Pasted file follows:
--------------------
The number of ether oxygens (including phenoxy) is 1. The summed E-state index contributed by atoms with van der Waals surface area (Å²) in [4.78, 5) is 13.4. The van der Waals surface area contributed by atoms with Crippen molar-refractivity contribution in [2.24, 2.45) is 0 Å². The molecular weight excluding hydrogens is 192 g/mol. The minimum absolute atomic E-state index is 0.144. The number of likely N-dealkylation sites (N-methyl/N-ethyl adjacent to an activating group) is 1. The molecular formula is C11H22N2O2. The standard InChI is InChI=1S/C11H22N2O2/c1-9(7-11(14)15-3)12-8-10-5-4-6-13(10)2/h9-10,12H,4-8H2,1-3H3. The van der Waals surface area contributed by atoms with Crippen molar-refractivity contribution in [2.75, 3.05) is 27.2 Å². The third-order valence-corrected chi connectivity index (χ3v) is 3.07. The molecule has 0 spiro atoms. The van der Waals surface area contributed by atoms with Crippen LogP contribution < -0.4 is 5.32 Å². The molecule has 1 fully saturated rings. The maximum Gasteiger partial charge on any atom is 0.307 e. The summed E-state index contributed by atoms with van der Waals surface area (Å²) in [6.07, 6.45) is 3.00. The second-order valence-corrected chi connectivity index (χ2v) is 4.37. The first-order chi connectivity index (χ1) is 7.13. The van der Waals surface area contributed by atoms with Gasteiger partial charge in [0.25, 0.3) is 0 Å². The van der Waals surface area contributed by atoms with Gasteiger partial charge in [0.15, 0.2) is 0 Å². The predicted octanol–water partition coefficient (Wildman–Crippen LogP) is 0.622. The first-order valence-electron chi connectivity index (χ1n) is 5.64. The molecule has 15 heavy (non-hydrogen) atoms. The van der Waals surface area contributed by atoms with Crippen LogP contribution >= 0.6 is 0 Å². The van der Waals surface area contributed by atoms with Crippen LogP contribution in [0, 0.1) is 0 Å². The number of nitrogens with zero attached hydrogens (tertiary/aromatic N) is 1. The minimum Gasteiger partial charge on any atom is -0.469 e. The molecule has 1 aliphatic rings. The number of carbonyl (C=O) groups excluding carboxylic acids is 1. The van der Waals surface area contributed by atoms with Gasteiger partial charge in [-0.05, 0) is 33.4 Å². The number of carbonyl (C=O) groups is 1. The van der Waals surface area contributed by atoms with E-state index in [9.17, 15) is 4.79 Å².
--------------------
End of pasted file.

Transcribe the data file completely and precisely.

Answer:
The number of ether oxygens (including phenoxy) is 1. The summed E-state index contributed by atoms with van der Waals surface area (Å²) in [4.78, 5) is 13.4. The van der Waals surface area contributed by atoms with Crippen molar-refractivity contribution in [2.24, 2.45) is 0 Å². The molecular weight excluding hydrogens is 192 g/mol. The minimum absolute atomic E-state index is 0.144. The number of likely N-dealkylation sites (N-methyl/N-ethyl adjacent to an activating group) is 1. The molecular formula is C11H22N2O2. The standard InChI is InChI=1S/C11H22N2O2/c1-9(7-11(14)15-3)12-8-10-5-4-6-13(10)2/h9-10,12H,4-8H2,1-3H3. The van der Waals surface area contributed by atoms with Crippen molar-refractivity contribution in [2.75, 3.05) is 27.2 Å². The third-order valence-corrected chi connectivity index (χ3v) is 3.07. The molecule has 0 spiro atoms. The van der Waals surface area contributed by atoms with Crippen LogP contribution < -0.4 is 5.32 Å². The molecule has 1 fully saturated rings. The maximum Gasteiger partial charge on any atom is 0.307 e. The summed E-state index contributed by atoms with van der Waals surface area (Å²) in [6.07, 6.45) is 3.00. The second-order valence-corrected chi connectivity index (χ2v) is 4.37. The first-order chi connectivity index (χ1) is 7.13. The van der Waals surface area contributed by atoms with Gasteiger partial charge in [0.25, 0.3) is 0 Å². The van der Waals surface area contributed by atoms with Gasteiger partial charge in [0.15, 0.2) is 0 Å². The predicted octanol–water partition coefficient (Wildman–Crippen LogP) is 0.622. The first-order valence-electron chi connectivity index (χ1n) is 5.64. The molecule has 15 heavy (non-hydrogen) atoms. The van der Waals surface area contributed by atoms with Crippen LogP contribution >= 0.6 is 0 Å². The van der Waals surface area contributed by atoms with Crippen LogP contribution in [0, 0.1) is 0 Å². The number of nitrogens with zero attached hydrogens (tertiary/aromatic N) is 1. The minimum Gasteiger partial charge on any atom is -0.469 e. The molecule has 1 aliphatic rings. The number of carbonyl (C=O) groups excluding carboxylic acids is 1. The van der Waals surface area contributed by atoms with Gasteiger partial charge in [-0.05, 0) is 33.4 Å². The number of carbonyl (C=O) groups is 1. The van der Waals surface area contributed by atoms with E-state index in [9.17, 15) is 4.79 Å².